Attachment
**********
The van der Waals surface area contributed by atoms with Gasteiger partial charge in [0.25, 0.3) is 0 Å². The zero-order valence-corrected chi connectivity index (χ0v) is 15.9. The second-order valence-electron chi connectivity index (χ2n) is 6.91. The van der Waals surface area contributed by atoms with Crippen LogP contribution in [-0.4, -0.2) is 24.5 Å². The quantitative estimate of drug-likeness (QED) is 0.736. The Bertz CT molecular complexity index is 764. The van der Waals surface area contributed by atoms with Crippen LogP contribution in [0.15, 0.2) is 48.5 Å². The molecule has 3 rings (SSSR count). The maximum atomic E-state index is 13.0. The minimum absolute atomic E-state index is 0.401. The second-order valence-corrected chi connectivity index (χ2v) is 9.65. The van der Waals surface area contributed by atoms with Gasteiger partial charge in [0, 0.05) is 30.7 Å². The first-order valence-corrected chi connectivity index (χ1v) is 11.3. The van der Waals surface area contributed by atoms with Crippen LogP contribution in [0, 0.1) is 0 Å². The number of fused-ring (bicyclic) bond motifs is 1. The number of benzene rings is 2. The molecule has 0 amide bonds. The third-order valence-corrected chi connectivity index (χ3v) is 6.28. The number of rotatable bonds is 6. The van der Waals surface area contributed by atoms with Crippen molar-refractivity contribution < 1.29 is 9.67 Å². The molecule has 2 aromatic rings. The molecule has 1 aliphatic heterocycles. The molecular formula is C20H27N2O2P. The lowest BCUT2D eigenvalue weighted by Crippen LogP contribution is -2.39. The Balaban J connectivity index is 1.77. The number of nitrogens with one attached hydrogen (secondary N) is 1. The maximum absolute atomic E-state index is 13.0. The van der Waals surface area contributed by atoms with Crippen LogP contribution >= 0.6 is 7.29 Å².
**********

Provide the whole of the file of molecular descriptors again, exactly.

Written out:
The van der Waals surface area contributed by atoms with Gasteiger partial charge in [0.25, 0.3) is 0 Å². The zero-order valence-corrected chi connectivity index (χ0v) is 15.9. The second-order valence-electron chi connectivity index (χ2n) is 6.91. The van der Waals surface area contributed by atoms with Crippen LogP contribution in [-0.4, -0.2) is 24.5 Å². The quantitative estimate of drug-likeness (QED) is 0.736. The Bertz CT molecular complexity index is 764. The van der Waals surface area contributed by atoms with Crippen LogP contribution in [0.15, 0.2) is 48.5 Å². The molecule has 3 rings (SSSR count). The maximum atomic E-state index is 13.0. The minimum absolute atomic E-state index is 0.401. The second-order valence-corrected chi connectivity index (χ2v) is 9.65. The van der Waals surface area contributed by atoms with Gasteiger partial charge in [0, 0.05) is 30.7 Å². The first-order valence-corrected chi connectivity index (χ1v) is 11.3. The van der Waals surface area contributed by atoms with Crippen LogP contribution in [0, 0.1) is 0 Å². The number of fused-ring (bicyclic) bond motifs is 1. The number of benzene rings is 2. The molecule has 0 amide bonds. The third-order valence-corrected chi connectivity index (χ3v) is 6.28. The number of rotatable bonds is 6. The van der Waals surface area contributed by atoms with Crippen molar-refractivity contribution < 1.29 is 9.67 Å². The molecule has 2 aromatic rings. The molecule has 1 aliphatic heterocycles. The molecular formula is C20H27N2O2P. The lowest BCUT2D eigenvalue weighted by Crippen LogP contribution is -2.39. The Balaban J connectivity index is 1.77. The number of nitrogens with one attached hydrogen (secondary N) is 1. The maximum absolute atomic E-state index is 13.0. The van der Waals surface area contributed by atoms with Crippen LogP contribution >= 0.6 is 7.29 Å².